Carlisle beat York that day. “They should have beat us by the number of points we beat them by,” Lebo recalls. “It’s struck with me ever since that there’s more to sports than athletic ability. There’s a special spirit.”

    The walls in Jake’s living room, where his bed is located now, are museum-like.

    Behind his bed and to the left is a wall of plaques. To the right, another corner of the room is a shrine to Carlisle High School athletics: signs, pennants and balls commemorating the Thundering Herd’s four straight PIAA Class AAAA boys’ basketball championships, and portraits of sons, Spike and Jay.

    Move up that wall a little further, alongside Jake’s bed, and you’ll see a large portrait-style picture of Jake and Delores Hodge, surrounded by other family pictures and the Carlisle Area Finest award given to Jake and Delores in 1984 for outstanding volunteerism. An oversized get-well card, made out of poster board by CHS students, leans against the wall, next to the television. Across the room are more cards. They are just a few of the hundreds — maybe thousands — of cards Jake’s received.

    “We have a bag about this high,” Pam says, holding her hand at her waist. Jake’s read all of them, at least a few lines.

    It’s unbelievable,” Jake says. “Why me? I didn’t do anything. I didn’t do anything anybody else hasn’t done.”

    Visitors come by daily, sometimes two or three at a time. In the afternoons, Spike notes, “they have to get by me.”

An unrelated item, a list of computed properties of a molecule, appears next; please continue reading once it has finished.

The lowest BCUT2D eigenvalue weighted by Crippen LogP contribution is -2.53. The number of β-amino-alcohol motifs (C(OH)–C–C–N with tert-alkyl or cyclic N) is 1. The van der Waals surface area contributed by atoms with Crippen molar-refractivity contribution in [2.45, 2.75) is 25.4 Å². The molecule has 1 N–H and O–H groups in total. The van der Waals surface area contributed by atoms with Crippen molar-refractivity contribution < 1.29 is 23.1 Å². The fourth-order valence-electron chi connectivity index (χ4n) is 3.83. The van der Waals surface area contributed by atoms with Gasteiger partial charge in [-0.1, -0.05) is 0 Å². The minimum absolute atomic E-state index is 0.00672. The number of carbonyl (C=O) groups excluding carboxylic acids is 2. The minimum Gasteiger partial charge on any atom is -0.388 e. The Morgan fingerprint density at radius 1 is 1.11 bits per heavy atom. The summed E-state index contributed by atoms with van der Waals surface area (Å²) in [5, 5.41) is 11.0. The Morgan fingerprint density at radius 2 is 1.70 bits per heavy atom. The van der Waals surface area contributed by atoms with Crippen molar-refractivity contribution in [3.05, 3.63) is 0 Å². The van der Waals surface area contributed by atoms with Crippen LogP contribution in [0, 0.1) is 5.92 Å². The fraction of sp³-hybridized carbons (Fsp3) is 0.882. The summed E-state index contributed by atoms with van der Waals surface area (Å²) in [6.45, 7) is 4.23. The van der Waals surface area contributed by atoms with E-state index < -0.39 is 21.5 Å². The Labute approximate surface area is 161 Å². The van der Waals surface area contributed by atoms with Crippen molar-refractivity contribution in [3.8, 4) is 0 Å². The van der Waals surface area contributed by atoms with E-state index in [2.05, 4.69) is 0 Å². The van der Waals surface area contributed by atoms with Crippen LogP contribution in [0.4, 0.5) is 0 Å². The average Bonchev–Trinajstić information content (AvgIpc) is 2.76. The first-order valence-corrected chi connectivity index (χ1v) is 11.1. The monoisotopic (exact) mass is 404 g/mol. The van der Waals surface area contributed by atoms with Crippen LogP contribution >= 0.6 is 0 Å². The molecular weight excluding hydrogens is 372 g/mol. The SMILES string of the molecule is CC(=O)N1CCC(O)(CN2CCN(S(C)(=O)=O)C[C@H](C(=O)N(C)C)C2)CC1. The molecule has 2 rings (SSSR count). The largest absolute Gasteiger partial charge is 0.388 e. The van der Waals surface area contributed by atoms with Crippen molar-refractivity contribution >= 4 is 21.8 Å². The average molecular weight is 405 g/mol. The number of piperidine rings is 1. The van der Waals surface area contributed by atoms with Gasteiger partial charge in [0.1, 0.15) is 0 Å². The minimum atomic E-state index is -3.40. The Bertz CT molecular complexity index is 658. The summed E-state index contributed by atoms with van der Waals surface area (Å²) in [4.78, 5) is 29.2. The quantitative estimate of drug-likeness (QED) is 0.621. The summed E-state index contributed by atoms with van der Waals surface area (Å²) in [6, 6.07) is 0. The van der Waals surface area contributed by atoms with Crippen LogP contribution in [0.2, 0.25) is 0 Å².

Former co-workers, friends of Jake’s five children and 10 grandchildren,and, of course, family members are among the stream of visitors who come to see him.

    “I’ve been blessed,” Jake says.

    Jake Hodge loves people.

    The first major activity Jake put his hand in was a drum-and-bugle corps he founded after leaving the service.

    “It was the cheapest thing to do,” he says. “Bugles didn’t cost too much.”

    Family members helped put together the corps’ outfits. Drums were secured. The group marched in parades across the region. And Jake recalls marching in an American Legion parade in Washington.

    “We were walking down — oh, what’s that street in Washington, D.C., where the Lincoln Memorial is? That street,” Jake says. “And here we are, a bunch of black guys, all black guys. Everybody said we couldn’t do it. We did it.

    “It made you feel good. It made you feel like, ‘I am somebody.’”

    Jake’s always been active in his church, Bethel AME Church on East Pomfret Street. He founded non-profit, PUT (People Together), and ran that for a number of years in the early 1990s. He always attended Carlisle High sporting events, especially football and basketball games, to support the kids.

    After retiring from the Carlisle Barracks, Jake was a cafeteria proctor for more than 14 years at Carlisle High’s Swartz Building. He only stopped working there late last school year, after falling ill.

    Jake always made sure everything was in order. Kids put away their trash. They didn’t jump in line and cut others off. They were respectful. And if they weren’t, they heard about it.

    “Even if the kids were getting out of line, he’d turn it into a positive somewhere,” says Paul Wysocki, a high school assistant principal.

    “If he spoke to them, they did what he asked them to do,” says Worley, who was one of Lebo’s assistant coaches when Jay Hodge played for Carlisle. “Like any good educator, he was able to translate the fact, and communicate the fact, that he really cared about them.”